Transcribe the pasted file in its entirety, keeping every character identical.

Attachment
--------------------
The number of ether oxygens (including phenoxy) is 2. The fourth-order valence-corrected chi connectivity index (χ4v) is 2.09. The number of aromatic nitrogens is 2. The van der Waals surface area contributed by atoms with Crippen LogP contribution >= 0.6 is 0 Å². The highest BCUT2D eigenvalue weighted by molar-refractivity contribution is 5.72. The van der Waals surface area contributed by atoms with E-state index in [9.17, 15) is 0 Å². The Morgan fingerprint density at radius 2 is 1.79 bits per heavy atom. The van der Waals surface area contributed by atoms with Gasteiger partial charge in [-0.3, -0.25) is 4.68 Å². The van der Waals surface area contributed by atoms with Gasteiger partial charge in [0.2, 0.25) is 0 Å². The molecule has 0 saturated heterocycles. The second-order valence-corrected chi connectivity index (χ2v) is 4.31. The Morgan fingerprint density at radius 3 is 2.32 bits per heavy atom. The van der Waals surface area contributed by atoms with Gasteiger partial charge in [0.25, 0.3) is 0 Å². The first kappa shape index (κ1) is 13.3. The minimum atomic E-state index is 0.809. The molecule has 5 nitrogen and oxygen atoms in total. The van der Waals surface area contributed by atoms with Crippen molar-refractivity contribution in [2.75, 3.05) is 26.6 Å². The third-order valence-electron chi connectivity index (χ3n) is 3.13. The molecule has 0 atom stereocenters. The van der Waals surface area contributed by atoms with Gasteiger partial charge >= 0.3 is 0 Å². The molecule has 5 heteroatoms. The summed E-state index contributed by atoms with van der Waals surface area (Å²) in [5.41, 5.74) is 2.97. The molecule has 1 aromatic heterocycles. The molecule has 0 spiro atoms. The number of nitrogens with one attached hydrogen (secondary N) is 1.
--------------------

The number of ether oxygens (including phenoxy) is 2. The fourth-order valence-corrected chi connectivity index (χ4v) is 2.09. The number of aromatic nitrogens is 2. The van der Waals surface area contributed by atoms with Crippen LogP contribution >= 0.6 is 0 Å². The highest BCUT2D eigenvalue weighted by molar-refractivity contribution is 5.72. The van der Waals surface area contributed by atoms with E-state index in [9.17, 15) is 0 Å². The Morgan fingerprint density at radius 2 is 1.79 bits per heavy atom. The van der Waals surface area contributed by atoms with Gasteiger partial charge in [-0.3, -0.25) is 4.68 Å². The van der Waals surface area contributed by atoms with Gasteiger partial charge in [0.2, 0.25) is 0 Å². The molecule has 0 saturated heterocycles. The second-order valence-corrected chi connectivity index (χ2v) is 4.31. The Morgan fingerprint density at radius 3 is 2.32 bits per heavy atom. The van der Waals surface area contributed by atoms with Gasteiger partial charge in [0.25, 0.3) is 0 Å². The first kappa shape index (κ1) is 13.3. The minimum atomic E-state index is 0.809. The molecule has 5 nitrogen and oxygen atoms in total. The van der Waals surface area contributed by atoms with Crippen molar-refractivity contribution in [2.75, 3.05) is 26.6 Å². The third-order valence-electron chi connectivity index (χ3n) is 3.13. The molecule has 0 atom stereocenters. The van der Waals surface area contributed by atoms with Gasteiger partial charge >= 0.3 is 0 Å². The molecule has 5 heteroatoms. The summed E-state index contributed by atoms with van der Waals surface area (Å²) in [5.41, 5.74) is 2.97. The molecule has 1 aromatic heterocycles. The molecule has 0 spiro atoms. The number of nitrogens with one attached hydrogen (secondary N) is 1.